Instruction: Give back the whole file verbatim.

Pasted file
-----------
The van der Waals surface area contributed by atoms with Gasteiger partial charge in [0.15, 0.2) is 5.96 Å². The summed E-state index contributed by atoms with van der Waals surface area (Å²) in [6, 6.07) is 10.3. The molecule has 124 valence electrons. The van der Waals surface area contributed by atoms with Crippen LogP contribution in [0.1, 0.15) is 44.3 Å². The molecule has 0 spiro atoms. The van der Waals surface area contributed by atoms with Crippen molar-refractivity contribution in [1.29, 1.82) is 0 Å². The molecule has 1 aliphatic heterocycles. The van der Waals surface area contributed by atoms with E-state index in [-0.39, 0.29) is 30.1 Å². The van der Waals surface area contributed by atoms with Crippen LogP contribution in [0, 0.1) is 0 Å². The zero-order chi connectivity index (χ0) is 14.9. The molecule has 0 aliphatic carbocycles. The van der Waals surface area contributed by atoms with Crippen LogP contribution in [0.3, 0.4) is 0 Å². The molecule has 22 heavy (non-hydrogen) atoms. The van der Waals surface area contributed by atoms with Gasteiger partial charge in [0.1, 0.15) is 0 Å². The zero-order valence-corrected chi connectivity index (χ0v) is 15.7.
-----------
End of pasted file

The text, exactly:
The van der Waals surface area contributed by atoms with Gasteiger partial charge in [0.15, 0.2) is 5.96 Å². The summed E-state index contributed by atoms with van der Waals surface area (Å²) in [6, 6.07) is 10.3. The molecule has 124 valence electrons. The van der Waals surface area contributed by atoms with Crippen LogP contribution in [0.1, 0.15) is 44.3 Å². The molecule has 0 spiro atoms. The van der Waals surface area contributed by atoms with Crippen molar-refractivity contribution in [1.29, 1.82) is 0 Å². The molecule has 1 aliphatic heterocycles. The van der Waals surface area contributed by atoms with E-state index in [-0.39, 0.29) is 30.1 Å². The van der Waals surface area contributed by atoms with Crippen LogP contribution in [0, 0.1) is 0 Å². The zero-order chi connectivity index (χ0) is 14.9. The molecule has 0 aliphatic carbocycles. The van der Waals surface area contributed by atoms with Crippen LogP contribution in [0.3, 0.4) is 0 Å². The molecule has 22 heavy (non-hydrogen) atoms. The van der Waals surface area contributed by atoms with Gasteiger partial charge in [0.1, 0.15) is 0 Å². The zero-order valence-corrected chi connectivity index (χ0v) is 15.7.